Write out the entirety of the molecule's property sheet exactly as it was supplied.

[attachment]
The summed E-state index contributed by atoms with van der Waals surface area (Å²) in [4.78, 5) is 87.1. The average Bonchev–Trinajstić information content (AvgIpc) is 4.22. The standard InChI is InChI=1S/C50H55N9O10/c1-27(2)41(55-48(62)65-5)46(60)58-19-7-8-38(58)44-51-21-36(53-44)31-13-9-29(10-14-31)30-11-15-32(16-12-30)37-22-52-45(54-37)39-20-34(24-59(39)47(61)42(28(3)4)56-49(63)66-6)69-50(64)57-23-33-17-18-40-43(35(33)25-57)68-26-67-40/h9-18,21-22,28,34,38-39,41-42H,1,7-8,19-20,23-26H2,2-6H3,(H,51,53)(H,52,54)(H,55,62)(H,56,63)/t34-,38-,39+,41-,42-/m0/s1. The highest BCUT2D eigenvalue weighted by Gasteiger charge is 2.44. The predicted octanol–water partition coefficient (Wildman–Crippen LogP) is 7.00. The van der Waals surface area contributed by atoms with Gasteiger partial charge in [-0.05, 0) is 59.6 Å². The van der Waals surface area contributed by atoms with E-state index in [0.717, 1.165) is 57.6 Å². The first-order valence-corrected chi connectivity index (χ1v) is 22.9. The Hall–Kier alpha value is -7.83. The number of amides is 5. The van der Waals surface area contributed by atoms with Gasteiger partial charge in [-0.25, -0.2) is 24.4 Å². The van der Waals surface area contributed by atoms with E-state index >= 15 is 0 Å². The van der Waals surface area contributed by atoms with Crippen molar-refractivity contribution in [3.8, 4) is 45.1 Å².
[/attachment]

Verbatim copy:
The summed E-state index contributed by atoms with van der Waals surface area (Å²) in [4.78, 5) is 87.1. The average Bonchev–Trinajstić information content (AvgIpc) is 4.22. The standard InChI is InChI=1S/C50H55N9O10/c1-27(2)41(55-48(62)65-5)46(60)58-19-7-8-38(58)44-51-21-36(53-44)31-13-9-29(10-14-31)30-11-15-32(16-12-30)37-22-52-45(54-37)39-20-34(24-59(39)47(61)42(28(3)4)56-49(63)66-6)69-50(64)57-23-33-17-18-40-43(35(33)25-57)68-26-67-40/h9-18,21-22,28,34,38-39,41-42H,1,7-8,19-20,23-26H2,2-6H3,(H,51,53)(H,52,54)(H,55,62)(H,56,63)/t34-,38-,39+,41-,42-/m0/s1. The highest BCUT2D eigenvalue weighted by Gasteiger charge is 2.44. The predicted octanol–water partition coefficient (Wildman–Crippen LogP) is 7.00. The van der Waals surface area contributed by atoms with Gasteiger partial charge in [-0.05, 0) is 59.6 Å². The van der Waals surface area contributed by atoms with E-state index in [0.717, 1.165) is 57.6 Å². The first-order valence-corrected chi connectivity index (χ1v) is 22.9. The Hall–Kier alpha value is -7.83. The number of amides is 5. The van der Waals surface area contributed by atoms with Gasteiger partial charge in [-0.25, -0.2) is 24.4 Å². The van der Waals surface area contributed by atoms with E-state index >= 15 is 0 Å². The van der Waals surface area contributed by atoms with Crippen molar-refractivity contribution in [3.8, 4) is 45.1 Å².